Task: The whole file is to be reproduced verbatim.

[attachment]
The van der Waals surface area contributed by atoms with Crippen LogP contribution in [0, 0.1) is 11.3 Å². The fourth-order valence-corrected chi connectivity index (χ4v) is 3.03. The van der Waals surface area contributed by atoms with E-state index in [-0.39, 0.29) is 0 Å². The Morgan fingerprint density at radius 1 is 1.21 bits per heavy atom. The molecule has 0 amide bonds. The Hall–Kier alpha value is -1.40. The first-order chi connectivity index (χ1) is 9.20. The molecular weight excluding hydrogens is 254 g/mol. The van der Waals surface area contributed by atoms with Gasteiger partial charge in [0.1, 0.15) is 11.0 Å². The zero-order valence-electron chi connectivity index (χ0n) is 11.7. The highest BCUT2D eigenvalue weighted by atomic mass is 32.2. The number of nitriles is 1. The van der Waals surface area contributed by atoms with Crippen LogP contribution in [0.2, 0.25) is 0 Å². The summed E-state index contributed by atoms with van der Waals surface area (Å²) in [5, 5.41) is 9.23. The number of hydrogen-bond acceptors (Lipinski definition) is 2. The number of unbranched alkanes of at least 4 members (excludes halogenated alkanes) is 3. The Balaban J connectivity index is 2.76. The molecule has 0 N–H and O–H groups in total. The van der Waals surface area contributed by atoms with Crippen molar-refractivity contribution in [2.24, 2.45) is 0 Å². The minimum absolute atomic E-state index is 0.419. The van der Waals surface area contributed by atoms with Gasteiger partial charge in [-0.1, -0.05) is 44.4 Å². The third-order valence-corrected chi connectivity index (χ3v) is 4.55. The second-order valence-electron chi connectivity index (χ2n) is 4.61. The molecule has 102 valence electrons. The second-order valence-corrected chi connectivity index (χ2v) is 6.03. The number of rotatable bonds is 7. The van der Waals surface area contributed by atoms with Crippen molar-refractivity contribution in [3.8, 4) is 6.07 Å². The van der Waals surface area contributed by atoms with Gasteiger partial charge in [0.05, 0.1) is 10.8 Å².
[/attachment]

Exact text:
The van der Waals surface area contributed by atoms with Crippen LogP contribution in [0, 0.1) is 11.3 Å². The fourth-order valence-corrected chi connectivity index (χ4v) is 3.03. The van der Waals surface area contributed by atoms with E-state index in [-0.39, 0.29) is 0 Å². The Morgan fingerprint density at radius 1 is 1.21 bits per heavy atom. The molecule has 0 amide bonds. The Hall–Kier alpha value is -1.40. The first-order chi connectivity index (χ1) is 9.20. The molecular weight excluding hydrogens is 254 g/mol. The van der Waals surface area contributed by atoms with Gasteiger partial charge in [0.1, 0.15) is 11.0 Å². The zero-order valence-electron chi connectivity index (χ0n) is 11.7. The highest BCUT2D eigenvalue weighted by atomic mass is 32.2. The number of nitriles is 1. The van der Waals surface area contributed by atoms with Crippen LogP contribution in [0.2, 0.25) is 0 Å². The summed E-state index contributed by atoms with van der Waals surface area (Å²) in [5, 5.41) is 9.23. The number of hydrogen-bond acceptors (Lipinski definition) is 2. The number of unbranched alkanes of at least 4 members (excludes halogenated alkanes) is 3. The Balaban J connectivity index is 2.76. The molecule has 0 N–H and O–H groups in total. The van der Waals surface area contributed by atoms with Crippen molar-refractivity contribution in [2.24, 2.45) is 0 Å². The minimum absolute atomic E-state index is 0.419. The van der Waals surface area contributed by atoms with Gasteiger partial charge in [-0.1, -0.05) is 44.4 Å². The third-order valence-corrected chi connectivity index (χ3v) is 4.55. The second-order valence-electron chi connectivity index (χ2n) is 4.61. The molecule has 102 valence electrons. The second-order valence-corrected chi connectivity index (χ2v) is 6.03. The number of rotatable bonds is 7. The van der Waals surface area contributed by atoms with Crippen molar-refractivity contribution in [3.8, 4) is 6.07 Å². The van der Waals surface area contributed by atoms with Gasteiger partial charge in [0.05, 0.1) is 10.8 Å².